How Facebook is tracking Android users without a Facebook account

Security / Tech

This new research says that 42.55% of free apps on the Play Store can share your data with Facebook, even without an account.

There are literally over a billion people in the world with a Facebook account. There are also many more who do not have a Facebook account or perhaps are deleting their account soon. Given that Facebook has been in the news a lot recently, you too may be thinking about deleting your account. Maybe you’re thinking that once you delete your account Facebook will no longer be able to track you.

New research shows that Android users are still being tracked by Facebook even if they do not have a Facebook account. How are they doing this? Through third-party apps you download from the Google Play Store. This new research says that 42.55% of free apps on the Play Store can share your data with Facebook, even without an account. Among the apps that researchers found could share your data with Facebook are:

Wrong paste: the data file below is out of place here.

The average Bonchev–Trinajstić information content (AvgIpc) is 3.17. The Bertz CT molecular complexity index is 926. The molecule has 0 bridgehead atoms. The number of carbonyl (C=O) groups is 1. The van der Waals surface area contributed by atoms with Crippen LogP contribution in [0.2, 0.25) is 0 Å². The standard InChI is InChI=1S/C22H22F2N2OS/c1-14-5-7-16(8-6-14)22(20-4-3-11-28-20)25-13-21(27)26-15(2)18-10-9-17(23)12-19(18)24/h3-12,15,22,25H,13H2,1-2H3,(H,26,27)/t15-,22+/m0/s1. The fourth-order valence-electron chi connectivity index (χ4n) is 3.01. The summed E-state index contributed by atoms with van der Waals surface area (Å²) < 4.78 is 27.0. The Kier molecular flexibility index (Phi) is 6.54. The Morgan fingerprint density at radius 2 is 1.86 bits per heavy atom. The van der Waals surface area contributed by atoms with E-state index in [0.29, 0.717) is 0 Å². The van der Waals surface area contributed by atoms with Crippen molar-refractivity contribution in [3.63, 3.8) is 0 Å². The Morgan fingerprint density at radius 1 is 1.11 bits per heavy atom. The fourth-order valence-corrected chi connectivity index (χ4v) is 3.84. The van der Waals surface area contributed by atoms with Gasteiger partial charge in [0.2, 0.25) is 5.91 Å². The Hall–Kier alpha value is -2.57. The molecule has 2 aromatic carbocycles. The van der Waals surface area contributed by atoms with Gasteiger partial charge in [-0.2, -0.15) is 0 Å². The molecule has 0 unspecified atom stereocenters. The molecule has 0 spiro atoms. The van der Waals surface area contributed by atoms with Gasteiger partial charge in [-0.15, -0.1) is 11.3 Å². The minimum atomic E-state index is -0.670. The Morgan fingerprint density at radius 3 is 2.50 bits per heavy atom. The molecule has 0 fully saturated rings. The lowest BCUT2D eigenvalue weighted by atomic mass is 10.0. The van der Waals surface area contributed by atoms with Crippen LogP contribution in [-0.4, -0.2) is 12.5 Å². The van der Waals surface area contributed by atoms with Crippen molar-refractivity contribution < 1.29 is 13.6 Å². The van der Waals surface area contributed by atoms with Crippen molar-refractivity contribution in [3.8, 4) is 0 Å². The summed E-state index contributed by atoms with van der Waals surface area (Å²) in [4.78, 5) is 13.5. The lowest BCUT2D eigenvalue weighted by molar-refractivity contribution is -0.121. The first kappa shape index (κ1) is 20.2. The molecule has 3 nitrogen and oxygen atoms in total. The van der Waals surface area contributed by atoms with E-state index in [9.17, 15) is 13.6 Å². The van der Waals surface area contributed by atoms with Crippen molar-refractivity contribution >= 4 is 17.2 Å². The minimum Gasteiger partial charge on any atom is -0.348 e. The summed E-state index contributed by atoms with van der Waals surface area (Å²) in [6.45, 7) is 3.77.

• KAYAK Flights, Hotels & Cars
  • Opera Browser
  • Duolingo
  • Clean Master
  • Bible
  • Period Tracker Clue
  • Dropbox
  • Candy Crush Saga
  • Spotify Music
  • Indeed Job Search

The list is longer than this and each of these apps has been downloaded between 10 and 500 million times. The researchers found that over 61% of the apps they tested automatically transferred data to Facebook the moment the app was opened.

All of this research was presented by Frederike Kaltheuner and Christopher Weatherhead and you can watch the 42-minute presentation below. It’s well worth your time to check it out if you’re interested on how Facebook tracks people.

In this talk, we’re looking at third-party tracking on Android. We’ve captured and decrypted data in transit between our own devices and Facebook servers. It turns out that some apps routinely send Facebook information about your device and usage patterns – the second the app is opened. We’ll walk you through the technical part of our analysis and end with a call to action: We believe that both Facebook and developers can do more to avoid oversharing, profiling and damaging the privacy of their users.

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